“The treatment he received ten years on [from implementing the Health Performance Framework] means that the health systems are still not being responsive and, forget the cultural component for a moment, they’re still not being responsive in terms of dignity and in terms of the treatment of a fellow human being,” said Wyatt.
A turning point?
Minister Wyatt’s analysis and comments relating to health and incarceration contribute to a sense that he “gets it”.
However, awareness and insights into the problems are not enough. Without action to address poor quality care and gaps in continuity of care for prisoners and released prisoners, Minister Wyatt risks having more such deaths occur under his watch.
Twenty-five years ago, the Royal Commission into Aboriginal Deaths in Custody reported gaps in continuity of care, and warned us of underlying social and economic disadvantage worsening and leading to an increase in prison numbers.
And so they have worsened.
Minister Wyatt is clear on what he thinks needs to happen. He wants “every Australian who looked at that footage [of Ms Dhu’s poor treatment by police] to think – how would I have reacted if that was my child?”
As well as fair treatment, he wants practical changes like first aid and cultural awareness training being effective enough for police to “apply it out in the field”.
And he wants to see researchers, service providers and activists working “closely with the Aboriginal Medical Services.”
Minister Wyatt remembers previous pushes for a unified national approach to prisoner healthcare. The Public Health Association of Australia and the Australian Medical Association have both made recommendations that prisoners be eligible for Medicare, to allow them to have the same care in prison as in the community. This is also backed by the United Nations through the 2015 Nelson Mandela Rules.
Minister Wyatt brings with him a set of ingredients for change we’ve never had together before – his relationship with the ACCHO sector, support for the Redfern Statement, interest in continuity of care and acknowledgement that ACCHOs play a significant role in improving Aboriginal and Torres Strait Islander people’s health.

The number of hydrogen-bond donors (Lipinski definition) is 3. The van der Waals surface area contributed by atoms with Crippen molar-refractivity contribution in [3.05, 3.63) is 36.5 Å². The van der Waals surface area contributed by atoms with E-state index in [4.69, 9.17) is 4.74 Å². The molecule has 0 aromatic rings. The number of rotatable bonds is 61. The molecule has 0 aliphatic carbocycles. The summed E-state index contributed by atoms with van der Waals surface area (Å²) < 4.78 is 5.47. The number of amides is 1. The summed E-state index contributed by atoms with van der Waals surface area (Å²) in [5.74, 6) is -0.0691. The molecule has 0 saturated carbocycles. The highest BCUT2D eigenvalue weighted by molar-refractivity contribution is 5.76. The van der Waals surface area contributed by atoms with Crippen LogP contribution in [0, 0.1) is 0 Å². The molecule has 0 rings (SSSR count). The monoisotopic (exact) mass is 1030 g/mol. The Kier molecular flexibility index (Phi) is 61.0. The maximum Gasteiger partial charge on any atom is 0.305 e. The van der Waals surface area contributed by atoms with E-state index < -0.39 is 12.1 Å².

Wyatt will need to work closely with the federal Indigenous Affairs portfolio to ensure funds and programs do address determinants of health, including justice. He will need to restore funding cut since the 2014 budget, and work across federal, state and local boundaries to ensure Aboriginal people’s right to self-determine solutions are met.
We will also need to see genuine engagement from all states and territories with Minister Wyatt and the Aboriginal Community Controlled Health sector to develop solutions to support some of our most vulnerable people: those who have been incarcerated.
Perhaps it will take a Minister for Indigenous Health to make the difference for #JustJustice?
• Dr Megan Williams, who is a descendent of the Wiradjuri people of central NSW and also has English and Irish heritage, is a Senior Research Fellow at Western Sydney University.
• Summer May Finlay is a Yorta Yorta woman, public health practitioner and PhD scholar at the University of South Australia.
• The #JustJustice team acknowledge and thank Western Sydney University for sponsoring stage two of the project, including a second edition of the book (with extra articles), the series at Croakey this week and related dissemination activities.
How you can support #JustJustice
• Download, read and share the 2nd edition – HERE.
• Buy a hard copy from Gleebooks in Sydney (ask them to order more copies if they run out of stock).
• Send copies of the book to politicians, policy makers and other opinion leaders.
• Encourage journals and other relevant publications to review #JustJustice.
• Encourage your local library to order a copy, whether the free e-version or a hard copy from Gleebooks.
• Follow The Guardian Australia’s project, Breaking the Cycle.
And some feedback from a public health reader in the US…